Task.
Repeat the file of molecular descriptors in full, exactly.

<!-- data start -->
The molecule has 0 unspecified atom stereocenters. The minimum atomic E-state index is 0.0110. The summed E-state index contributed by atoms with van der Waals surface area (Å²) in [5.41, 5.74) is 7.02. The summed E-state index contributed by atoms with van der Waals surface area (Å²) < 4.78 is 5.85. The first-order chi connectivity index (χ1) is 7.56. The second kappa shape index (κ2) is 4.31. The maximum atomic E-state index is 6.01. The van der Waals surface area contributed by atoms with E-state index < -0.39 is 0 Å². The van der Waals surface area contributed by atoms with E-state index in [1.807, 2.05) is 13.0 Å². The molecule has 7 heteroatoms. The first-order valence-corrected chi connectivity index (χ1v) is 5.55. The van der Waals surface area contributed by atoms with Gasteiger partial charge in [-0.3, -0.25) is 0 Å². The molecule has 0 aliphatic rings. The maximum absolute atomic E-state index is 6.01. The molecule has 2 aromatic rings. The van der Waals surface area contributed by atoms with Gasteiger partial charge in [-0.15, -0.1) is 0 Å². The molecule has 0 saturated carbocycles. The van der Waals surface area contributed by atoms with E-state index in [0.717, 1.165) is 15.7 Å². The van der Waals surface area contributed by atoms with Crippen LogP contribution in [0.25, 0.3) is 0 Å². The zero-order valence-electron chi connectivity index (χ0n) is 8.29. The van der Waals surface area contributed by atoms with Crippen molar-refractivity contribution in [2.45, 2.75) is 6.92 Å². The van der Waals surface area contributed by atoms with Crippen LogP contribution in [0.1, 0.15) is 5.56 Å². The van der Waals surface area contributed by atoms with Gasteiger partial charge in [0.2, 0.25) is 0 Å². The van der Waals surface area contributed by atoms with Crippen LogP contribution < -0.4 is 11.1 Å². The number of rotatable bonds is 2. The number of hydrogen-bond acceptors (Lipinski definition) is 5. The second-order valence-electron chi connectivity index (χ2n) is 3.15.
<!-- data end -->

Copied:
The molecule has 0 unspecified atom stereocenters. The minimum atomic E-state index is 0.0110. The summed E-state index contributed by atoms with van der Waals surface area (Å²) in [5.41, 5.74) is 7.02. The summed E-state index contributed by atoms with van der Waals surface area (Å²) < 4.78 is 5.85. The first-order chi connectivity index (χ1) is 7.56. The second kappa shape index (κ2) is 4.31. The maximum atomic E-state index is 6.01. The van der Waals surface area contributed by atoms with E-state index < -0.39 is 0 Å². The van der Waals surface area contributed by atoms with E-state index in [1.807, 2.05) is 13.0 Å². The molecule has 7 heteroatoms. The first-order valence-corrected chi connectivity index (χ1v) is 5.55. The van der Waals surface area contributed by atoms with Gasteiger partial charge in [-0.3, -0.25) is 0 Å². The molecule has 0 aliphatic rings. The maximum absolute atomic E-state index is 6.01. The molecule has 2 aromatic rings. The van der Waals surface area contributed by atoms with Gasteiger partial charge in [-0.15, -0.1) is 0 Å². The molecule has 0 saturated carbocycles. The van der Waals surface area contributed by atoms with E-state index in [0.717, 1.165) is 15.7 Å². The van der Waals surface area contributed by atoms with Crippen LogP contribution in [0.25, 0.3) is 0 Å². The zero-order valence-electron chi connectivity index (χ0n) is 8.29. The van der Waals surface area contributed by atoms with Crippen molar-refractivity contribution in [2.45, 2.75) is 6.92 Å². The van der Waals surface area contributed by atoms with Crippen LogP contribution in [0.1, 0.15) is 5.56 Å². The van der Waals surface area contributed by atoms with Gasteiger partial charge in [0.2, 0.25) is 0 Å². The van der Waals surface area contributed by atoms with Crippen LogP contribution < -0.4 is 11.1 Å². The number of rotatable bonds is 2. The number of hydrogen-bond acceptors (Lipinski definition) is 5. The second-order valence-electron chi connectivity index (χ2n) is 3.15.